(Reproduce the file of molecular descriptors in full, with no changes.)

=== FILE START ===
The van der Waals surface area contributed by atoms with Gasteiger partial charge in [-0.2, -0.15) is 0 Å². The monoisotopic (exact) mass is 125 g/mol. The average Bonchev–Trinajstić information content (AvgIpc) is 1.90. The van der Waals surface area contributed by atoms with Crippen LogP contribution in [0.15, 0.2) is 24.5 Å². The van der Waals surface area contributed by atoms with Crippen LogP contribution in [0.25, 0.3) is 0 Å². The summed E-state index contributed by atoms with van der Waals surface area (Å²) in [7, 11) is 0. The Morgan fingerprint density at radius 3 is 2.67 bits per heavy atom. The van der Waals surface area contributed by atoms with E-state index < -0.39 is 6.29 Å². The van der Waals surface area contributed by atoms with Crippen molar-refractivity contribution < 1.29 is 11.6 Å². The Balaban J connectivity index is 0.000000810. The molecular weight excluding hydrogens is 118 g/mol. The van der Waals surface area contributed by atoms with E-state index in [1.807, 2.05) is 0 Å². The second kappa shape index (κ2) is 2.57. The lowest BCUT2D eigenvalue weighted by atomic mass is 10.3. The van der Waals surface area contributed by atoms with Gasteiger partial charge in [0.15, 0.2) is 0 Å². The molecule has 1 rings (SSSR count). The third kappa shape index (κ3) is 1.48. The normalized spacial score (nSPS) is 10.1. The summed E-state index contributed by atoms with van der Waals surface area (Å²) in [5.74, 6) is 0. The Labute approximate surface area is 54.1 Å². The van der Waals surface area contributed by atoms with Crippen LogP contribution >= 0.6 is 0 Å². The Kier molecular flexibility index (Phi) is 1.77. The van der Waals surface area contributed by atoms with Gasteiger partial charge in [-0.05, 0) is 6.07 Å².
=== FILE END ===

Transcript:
The van der Waals surface area contributed by atoms with Gasteiger partial charge in [-0.2, -0.15) is 0 Å². The monoisotopic (exact) mass is 125 g/mol. The average Bonchev–Trinajstić information content (AvgIpc) is 1.90. The van der Waals surface area contributed by atoms with Crippen LogP contribution in [0.15, 0.2) is 24.5 Å². The van der Waals surface area contributed by atoms with Crippen LogP contribution in [0.25, 0.3) is 0 Å². The summed E-state index contributed by atoms with van der Waals surface area (Å²) in [7, 11) is 0. The Morgan fingerprint density at radius 3 is 2.67 bits per heavy atom. The van der Waals surface area contributed by atoms with E-state index < -0.39 is 6.29 Å². The van der Waals surface area contributed by atoms with Crippen molar-refractivity contribution < 1.29 is 11.6 Å². The Balaban J connectivity index is 0.000000810. The molecular weight excluding hydrogens is 118 g/mol. The van der Waals surface area contributed by atoms with E-state index in [1.807, 2.05) is 0 Å². The second kappa shape index (κ2) is 2.57. The lowest BCUT2D eigenvalue weighted by atomic mass is 10.3. The van der Waals surface area contributed by atoms with Gasteiger partial charge in [0.15, 0.2) is 0 Å². The molecule has 1 rings (SSSR count). The third kappa shape index (κ3) is 1.48. The normalized spacial score (nSPS) is 10.1. The summed E-state index contributed by atoms with van der Waals surface area (Å²) in [5.74, 6) is 0. The Labute approximate surface area is 54.1 Å². The van der Waals surface area contributed by atoms with Crippen LogP contribution >= 0.6 is 0 Å². The Kier molecular flexibility index (Phi) is 1.77. The van der Waals surface area contributed by atoms with Gasteiger partial charge in [-0.05, 0) is 6.07 Å².